Sexual nurturance and keeping our sexual vessel healthy involves much MUCH more than one might think. My best advice here is to educate yourself, then educate yourself some more. A good place to start is with a book by Patrick Carnes, Sexual Anorexia: Overcoming Sexual Self-Hatred; in particular the chapters on the 12 dimensions of healthy sexuality.
This common practice is very unfortunate as it can certainly create lasting negative effects in our adult life when it comes to sex and sexuality. Think about it. If all you ever heard growing up, nearly two decades of some of the most important years of your life, was “don’t have sex; don’t have sex; wait until you’re married; wait until you’re married,” and there were no serious conversations about the beautiful nature of our sexuality and the gift that sex is to our marriages……..well, it’s not a stretch to imagine the negative impact that can have on a child as they enter adulthood.
“Sex is dirty. Sex is bad. Save it for someone you love.”
This, unfortunately is the message carried into adulthood and into committed relationships. It is important to note that the brain doesn’t simply accept that sex is now a beautiful, wonderful thing because you and your partner exchange vows and say your “I do’s.” As a marriage counselor, I have worked with many couples who were suffering from the negative impact of growing up with these types of messages.
So, what do we do? As parents, we have to change the dialogue with our children. We need to stop addressing the issue out of fear and shame and start addressing it from a position of beauty and wonder. This doesn’t mean you throw caution to the wind. Of course, you can talk about the misuse and abuse of our sexuality if not handled with care and respect. In fact, protecting one’s sexuality through boundaries and good decision-making is one way we preserve its beauty and awe, which makes it all the more special when we share it with someone else.
I encourage all of you, parents and future parents, to stop beating yourself up when you find yourself “falling short.” Remember, there is no such thing as perfect parenting, but you are also contending with a culture that is very flawed and misinformed in a lot of areas in life, especially the realm of sex and sexuality. So, go ahead and start making changes today, but be kind to yourself in the process. Feel free to contact me if you need more direction. Blessings.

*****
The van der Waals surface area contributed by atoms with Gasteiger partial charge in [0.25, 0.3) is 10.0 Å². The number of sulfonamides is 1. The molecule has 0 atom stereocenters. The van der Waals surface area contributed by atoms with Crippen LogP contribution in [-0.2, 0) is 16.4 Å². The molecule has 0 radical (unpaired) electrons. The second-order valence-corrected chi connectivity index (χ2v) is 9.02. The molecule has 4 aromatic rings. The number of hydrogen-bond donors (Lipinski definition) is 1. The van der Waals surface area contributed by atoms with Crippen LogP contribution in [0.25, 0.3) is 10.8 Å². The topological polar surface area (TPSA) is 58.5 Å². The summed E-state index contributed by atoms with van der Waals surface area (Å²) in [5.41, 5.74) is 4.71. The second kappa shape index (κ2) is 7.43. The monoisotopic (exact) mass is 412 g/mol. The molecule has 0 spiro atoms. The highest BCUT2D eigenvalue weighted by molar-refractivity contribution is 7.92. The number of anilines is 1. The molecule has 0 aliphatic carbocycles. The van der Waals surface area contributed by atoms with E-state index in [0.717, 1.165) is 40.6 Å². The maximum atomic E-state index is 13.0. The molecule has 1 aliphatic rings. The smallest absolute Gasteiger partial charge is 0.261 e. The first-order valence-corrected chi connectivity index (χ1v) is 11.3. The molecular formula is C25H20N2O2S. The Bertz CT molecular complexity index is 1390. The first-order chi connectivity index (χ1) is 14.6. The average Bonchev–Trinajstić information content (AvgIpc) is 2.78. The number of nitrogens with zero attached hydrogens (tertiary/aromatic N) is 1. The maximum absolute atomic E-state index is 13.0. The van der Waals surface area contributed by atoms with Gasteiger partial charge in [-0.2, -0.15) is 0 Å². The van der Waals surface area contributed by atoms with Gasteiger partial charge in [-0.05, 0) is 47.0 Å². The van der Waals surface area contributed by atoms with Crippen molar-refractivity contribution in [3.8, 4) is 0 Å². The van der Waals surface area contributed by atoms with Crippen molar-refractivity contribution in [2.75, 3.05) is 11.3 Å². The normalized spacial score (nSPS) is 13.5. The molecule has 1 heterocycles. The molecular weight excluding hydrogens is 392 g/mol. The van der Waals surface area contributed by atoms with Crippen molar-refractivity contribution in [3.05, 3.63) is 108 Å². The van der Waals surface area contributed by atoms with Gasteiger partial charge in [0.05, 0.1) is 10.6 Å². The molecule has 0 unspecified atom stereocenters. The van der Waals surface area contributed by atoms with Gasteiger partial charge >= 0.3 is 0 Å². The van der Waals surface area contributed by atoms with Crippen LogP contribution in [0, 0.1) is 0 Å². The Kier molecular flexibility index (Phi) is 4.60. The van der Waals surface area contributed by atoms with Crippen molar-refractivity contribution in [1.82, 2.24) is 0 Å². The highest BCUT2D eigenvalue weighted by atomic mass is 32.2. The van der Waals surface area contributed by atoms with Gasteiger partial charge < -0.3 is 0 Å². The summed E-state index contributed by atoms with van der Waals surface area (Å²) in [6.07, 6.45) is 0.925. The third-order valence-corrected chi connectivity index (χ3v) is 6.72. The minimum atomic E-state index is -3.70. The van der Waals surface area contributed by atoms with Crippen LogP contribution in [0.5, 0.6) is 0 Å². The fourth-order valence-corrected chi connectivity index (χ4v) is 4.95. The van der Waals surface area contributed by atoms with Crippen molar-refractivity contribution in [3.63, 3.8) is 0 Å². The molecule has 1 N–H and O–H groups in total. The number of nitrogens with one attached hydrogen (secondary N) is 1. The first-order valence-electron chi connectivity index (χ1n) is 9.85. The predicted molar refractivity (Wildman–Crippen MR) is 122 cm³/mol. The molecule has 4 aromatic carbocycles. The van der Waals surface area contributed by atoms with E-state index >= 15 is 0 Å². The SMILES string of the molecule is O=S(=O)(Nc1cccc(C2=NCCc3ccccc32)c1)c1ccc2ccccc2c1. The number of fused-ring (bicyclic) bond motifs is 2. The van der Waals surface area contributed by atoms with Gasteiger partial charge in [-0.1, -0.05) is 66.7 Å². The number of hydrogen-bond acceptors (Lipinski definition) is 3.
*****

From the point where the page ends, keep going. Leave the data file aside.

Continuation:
Licensed Marital & Family Therapist
Certified Sex Addictions Therapist
“Look at a day when you are supremely satisfied at the end. It’s not a day when you lounge around doing nothing; it’s a day you’ve had everything to do and you’ve done it.”― Margaret Thatcher
Many people who are in recovery for various reasons – drug addiction, infidelity, alcoholism, sex/porn addiction, etc. – are having a hard time experiencing success in their efforts. They often feel discouraged because they continue to relapse and/or simply struggle with an ever present darkness that had made its home within you; kind of like a parasite that has embedded itself within your flesh consistently causing discomfort and disarray.
If this describes you, then, when it comes to your recovery efforts, you are probably experiencing feelings like discouragement, helplessness, hopelessness, and maybe even despair. From my experience as a licensed therapist that specializes in helping people be successful in recovery, the main obstacles that are preventing people from having success in their recovery are (1) the lack of structure, and (2) the lack of focus. It’s important to note that the lack of focus is often due to not having the appropriate structure or direction in place. THAT STOPS TODAY!!
“Lack of direction, not lack of time, is the problem. We all have twenty-four hour days.”
― Zig Ziglar
In this article, I will address what we, at Family Solutions Counseling, call THE 5 PILLARS of RECOVERY SUCCESS. When you implement these pillars in your recovery, I believe you’ll find yourself progressing in ways you haven’t experienced.
PLEASE BE SURE TO READ THE BONUS TIP AT THE END OF THIS ARTICLE!!
PILLAR #1: Individual Therapy (and Couples Therapy if in a relationship)
This is often a hard step for people to take, but it is an important one. It is often very hard to see the forest for the tress when you are in recovery. A professional counselor is trained to pull you out of the forest and help you take a look from above you can see bigger picture, which will help you develop points of intervention.
Yes, if you are married or in a relationship, then you’ll eventually need to consider couples therapy. We highly believe in treating all entities involved; thus, when a client that’s in a couple relationship enters into recovery and takes part of our program, we consider there to be 3 entities that need to be tended to – the client (e.g., the addict), the wounded spouse (e.g., partner of the addict), and the couple relationship.